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Repaka v. Beers

United States District Court, S.D. California

January 6, 2014

SUNIL REPAKA, Plaintiff/Petitioner,
v.
RAND BEERS, Acting Secretary of Homeland Security, ALEJANDRO MAYORKAS, Director of United States Citizenship and Immigration Services, and MARILYN WILES, Director, USCIS Nebraska Service Center, Defendants

Page 1215

For Sunil Repaka, Plaintiff: Kathrin S Mautino, LEAD ATTORNEY, Mautino and Mautino, San Diego, CA.

For Janet Napolitano, Secretary of Department of Homeland Security, Alejandro Mayorkas, Director of United States Citizenship & Immigration Services, Marilyn Wiles, Director of Nebraska Service Center, Defendants: John J.W. Inkeles, LEAD ATTORNEY, U.S. Department of Justice, Civil Division, Office of Immigration Litigation, Washington, DC.

OPINION

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BARRY TED MOSKOWITZ, Chief United States District Judge.

ORDER GRANTING DEFENDANTS' MOTION FOR SUMMARY JUDGMENT AND DENYING PLAINTIFF'S MOTION FOR SUMMARY JUDGMENT

The parties have filed cross-motions for summary judgment. For the reasons set forth below, Plaintiff's motion is DENIED and Defendants' motion is GRANTED.

I. BACKGROUND

A. Legal Framework: Exceptional Ability Visas

The Immigration and Nationality Act (" INA" ), as amended, provides for the issuance of visas to aliens " who are members of the professions holding advanced degrees . . . who because of their exceptional ability in the sciences, arts, or business, will substantially benefit prospectively the national economy." 8 U.S.C. § 1153(b)(2)(B)(i). An applicant for such a visa ordinarily must be sponsored by an American employer, though the INA provides the Attorney General [1] with discretion to waive the job offer requirement if he " deems it to be in the national interest." Id. Authorized agency officials may exercise that discretion within the bounds of the INA, applicable regulations, and governing decisions so long as their professional judgment is informed, reached, and announced consistent with those laws. Recent Past Pres. Network v. Latschar, 701 F.Supp.2d 49, 61 (D.D.C. 2010).

" Exceptional ability" is defined as " a degree of expertise significantly above that ordinarily encountered in the sciences, arts, or business." 8 C.F.R. 204.5(k)(2). Neither the INA, nor regulations promulgated thereunder, define " national interest." The Board of Immigration Appeals evaluates requests for a national interest waiver as follows: The petitioner must show (1) that he seeks employment in an area of substantial intrinsic merit, (2) that the proposed benefit will be national in scope, and (3) requiring a labor certification would negatively affect the national interest. Matter of New York State Dep't of Trans., 22 I& N Dec. 215, 217-18 (BIA Aug. 7, 1998) (" NYDOT" ) (" Stated another way, the petitioner, whether the U.S. employer or the alien, must establish that the alien will serve the national interest to a substantially greater degree than would an available U.S. worker having the same minimum qualifications." ). NYDOT has been designated as " precedent" with respect to national interest waiver applications. See A.R. 568. See also Talwar v. INS, *18 (S.D.N.Y. July 9, 2001). USCIS continues to apply NYDOT, as evidenced by the RFE (A.R. 453) and its decision (A.R. 559). The Court defers to this interpretation of " national interest." See Chevron USA, Inc. V. Natural Resources Defense Council, 467 U.S. 837, 842-43,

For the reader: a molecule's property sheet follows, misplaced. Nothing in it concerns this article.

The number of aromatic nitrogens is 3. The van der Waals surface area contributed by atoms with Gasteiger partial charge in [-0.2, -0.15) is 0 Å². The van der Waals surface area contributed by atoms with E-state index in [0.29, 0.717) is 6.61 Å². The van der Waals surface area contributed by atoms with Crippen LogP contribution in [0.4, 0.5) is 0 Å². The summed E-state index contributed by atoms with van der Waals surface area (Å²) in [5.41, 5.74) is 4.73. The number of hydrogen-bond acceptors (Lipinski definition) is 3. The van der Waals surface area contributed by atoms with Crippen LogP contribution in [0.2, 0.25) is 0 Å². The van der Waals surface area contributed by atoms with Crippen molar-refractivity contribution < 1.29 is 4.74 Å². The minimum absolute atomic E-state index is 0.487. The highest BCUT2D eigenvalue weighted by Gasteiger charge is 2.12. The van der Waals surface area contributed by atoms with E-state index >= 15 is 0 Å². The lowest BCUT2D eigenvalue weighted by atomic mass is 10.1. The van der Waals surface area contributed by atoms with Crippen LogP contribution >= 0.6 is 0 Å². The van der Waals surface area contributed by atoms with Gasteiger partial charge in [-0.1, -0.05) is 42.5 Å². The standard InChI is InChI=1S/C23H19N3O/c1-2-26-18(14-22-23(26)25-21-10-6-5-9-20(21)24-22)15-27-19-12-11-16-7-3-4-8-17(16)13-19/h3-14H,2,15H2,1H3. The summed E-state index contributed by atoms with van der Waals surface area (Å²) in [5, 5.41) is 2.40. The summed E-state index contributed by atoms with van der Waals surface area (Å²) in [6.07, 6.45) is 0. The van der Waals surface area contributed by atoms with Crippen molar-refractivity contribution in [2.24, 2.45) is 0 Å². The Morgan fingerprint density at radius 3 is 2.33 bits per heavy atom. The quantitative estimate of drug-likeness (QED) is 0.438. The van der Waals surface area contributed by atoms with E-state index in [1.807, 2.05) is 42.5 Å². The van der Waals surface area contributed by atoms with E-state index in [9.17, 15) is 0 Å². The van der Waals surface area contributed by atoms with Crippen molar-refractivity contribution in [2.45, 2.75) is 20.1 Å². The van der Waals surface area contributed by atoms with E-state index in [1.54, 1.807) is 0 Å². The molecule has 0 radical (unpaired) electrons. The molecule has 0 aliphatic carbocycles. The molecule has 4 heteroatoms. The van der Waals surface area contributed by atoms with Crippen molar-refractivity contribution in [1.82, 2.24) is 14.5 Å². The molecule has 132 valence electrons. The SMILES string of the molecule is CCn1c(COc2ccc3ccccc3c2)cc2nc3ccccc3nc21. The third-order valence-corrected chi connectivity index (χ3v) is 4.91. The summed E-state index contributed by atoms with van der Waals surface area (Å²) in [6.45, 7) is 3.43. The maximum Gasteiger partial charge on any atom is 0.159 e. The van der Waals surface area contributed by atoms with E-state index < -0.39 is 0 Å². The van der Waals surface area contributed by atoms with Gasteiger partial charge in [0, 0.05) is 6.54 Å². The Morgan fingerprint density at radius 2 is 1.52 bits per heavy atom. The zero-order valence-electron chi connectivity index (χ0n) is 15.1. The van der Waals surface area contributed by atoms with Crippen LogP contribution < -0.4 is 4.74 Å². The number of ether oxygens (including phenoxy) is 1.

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104 S.Ct. 2778, 81 L.Ed.2d 694 (1994); INS v. Aguirre-Aguirre, 526 U.S. 415, 425, 119 S.Ct. 1439, 143 L.Ed.2d 590 (1999) (deferring to a Board of Immigration Appeals order). See also Montana Wilderness Ass'n v. Connell, 725 F.3d 988, 994 (9th Cir. 2013). The waiver denial is reviewable under the Administrative Procedures Act (" APA" ) and 28 U.S.C. § 1331. Mikhailik v. Ashcroft, Civ. No. 04-0904, *13-16, 21 2004 WL 2217511, *2 (N.D.Cal. Oct. 1, 2004) (waiver decision is not a matter of unfettered discretion under 5 U.S.C. § 701(a)(2) because the designation of NYDOT as precedent constitutes a settled course of adjudication " entitled to substantial deference" ) (citations omitted). See also Spencer Enters. V. United States, 345 F.3d 683, 688 (9th Cir. 2003) (" Even where statutory language grants an agency unfettered discretion, its decision may nonetheless be ...


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